The first AIMExpo Show – Orlando Florida
I was spoiled beyond belief to be sent to the inaugural AIMExpo Show held in Orlando from October 15th – 21st. The first three days were reserved for media and industry attendees, while Friday night through Sunday afternoon hours were for the public. I had an amazing time!
Caveat 1: I was not spending my own money for the most part.
Caveat 2: Although I’ve attended 20 or so Seattle International Motorcycle Shows, I’ve never attended an industry expo previously.
On the way to the airport I shared a ride with a fellow who was off to attend a convention on the assassination of President Kennedy. The 50th anniversary is upon us, and this man has been fascinated by the event for the entire half a century. Spending your own money for air fare and hotels to attend a convention on an “unsolved” murder seemed a bit odd to me, and then I remembered. November of 1963 was just after I had my first ride on a motorcycle and I’ve been fascinated by my own special interest ever since. How much time and money have I spent on motorcycles in the past 50 years? Not that I would trade with him…
My flights there were relatively trouble free, and a shuttle van dropped me off at the Rosen Centre Hotel in Orlando – one of several Rosen hotels. All of them are huge. This one features 1334 rooms on 24 floors and all of the amenities you could imagine, and some you could not if used to a more mundane existence. Like me. I was greeted at the desk and handed an envelope with my name typed on it, and it was explained that I would be staying in a “VIP” room on the 23rd floor. My room pass card would allow the elevator to reach that floor, and a lounge on that floor that would begin serving afternoon treats in about 5 minutes. Further, the sky bridge on the 2nd floor would take me to the Convention Center.
Reeling from my first exposure to VIP living, I unpacked, passed on the lounge, and went out for a walk. I meandered over to the Convention Center, which is several times larger than anything I’ve seen in Seattle, and went it to retrieve my entrance credentials. The first thing I saw upon entrance was a display for the famed “Ace Café” in London – bikes and large posters and – wow – not a representative from the Ace, but owner Mark Wilsmore! This was my first indication that this was not your average motorcycle show. Later I had the chance to speak with Mr. Wilsmore, shake his hand, and thank him for what he has done for my sport. He seemed a little confused, and I’m sure that most people he meets want to get his autograph or have a picture taken. I’ve never been into autographs, and I would rather shake a hand and have a conversation. It was a nice moment.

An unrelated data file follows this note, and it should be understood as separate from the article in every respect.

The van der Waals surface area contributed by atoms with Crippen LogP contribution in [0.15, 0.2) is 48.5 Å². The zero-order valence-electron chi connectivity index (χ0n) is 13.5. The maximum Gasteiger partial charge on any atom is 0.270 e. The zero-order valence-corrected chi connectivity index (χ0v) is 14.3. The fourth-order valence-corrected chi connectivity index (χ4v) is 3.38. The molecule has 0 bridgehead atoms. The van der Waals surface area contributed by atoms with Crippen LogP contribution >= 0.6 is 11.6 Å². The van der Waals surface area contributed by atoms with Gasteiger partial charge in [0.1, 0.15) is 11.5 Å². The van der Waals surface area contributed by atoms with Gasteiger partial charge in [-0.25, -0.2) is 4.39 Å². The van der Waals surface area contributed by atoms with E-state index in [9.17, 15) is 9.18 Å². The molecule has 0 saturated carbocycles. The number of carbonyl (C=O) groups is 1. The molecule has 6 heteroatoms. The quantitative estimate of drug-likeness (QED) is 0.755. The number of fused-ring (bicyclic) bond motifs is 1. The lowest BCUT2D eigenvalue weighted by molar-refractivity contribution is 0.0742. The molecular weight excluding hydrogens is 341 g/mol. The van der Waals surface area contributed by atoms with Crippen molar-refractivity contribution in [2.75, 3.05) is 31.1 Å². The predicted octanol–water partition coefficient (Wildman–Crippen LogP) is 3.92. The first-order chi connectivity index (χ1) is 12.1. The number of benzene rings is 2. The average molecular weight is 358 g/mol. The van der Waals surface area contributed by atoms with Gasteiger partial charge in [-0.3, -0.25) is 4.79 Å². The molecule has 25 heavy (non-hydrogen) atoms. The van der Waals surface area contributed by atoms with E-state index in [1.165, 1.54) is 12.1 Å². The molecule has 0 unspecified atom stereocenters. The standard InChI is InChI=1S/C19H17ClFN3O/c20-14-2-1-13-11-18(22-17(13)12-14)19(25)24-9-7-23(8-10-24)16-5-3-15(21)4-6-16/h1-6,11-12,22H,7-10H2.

It occurred to me that I was exhausted. Getting up at 1:45am will do that! Back to the hotel, and 12 hours of sleep was a good cure.
I was up and at ‘em on Wednesday, checking in to the Expo just after it opened at 9am, Wow! There were hundreds and hundreds of exhibitors, most of them aftermarket goodies for all manner of motorcycle tastes, with some displays catering to dealer needs for displays and infrastructure. At first I made an attempt to approach the vast number of aisles and displays logically, but that soon went out the window and I wandered hither and yon as various items distracted me. Along the way I chatted with Bill Niwa, formerly of Ride West and now a product rep for Rev!It apparel, and Lee Parks of Total Control fame. Both were really pleased with the show, and Lee commented “I love anything that is not Advanstar!” (Advanstar promotes the Seattle show.) I also spent some time with Rolfe Imo-Gabbe of Rok Straps fame, and while there had some fun with famous racer Chris Carr. I had worked with him on an event 10 years ago and reminded him of a hilarious story that ensued. I would tell you but I really have to act it out, so ask me some time!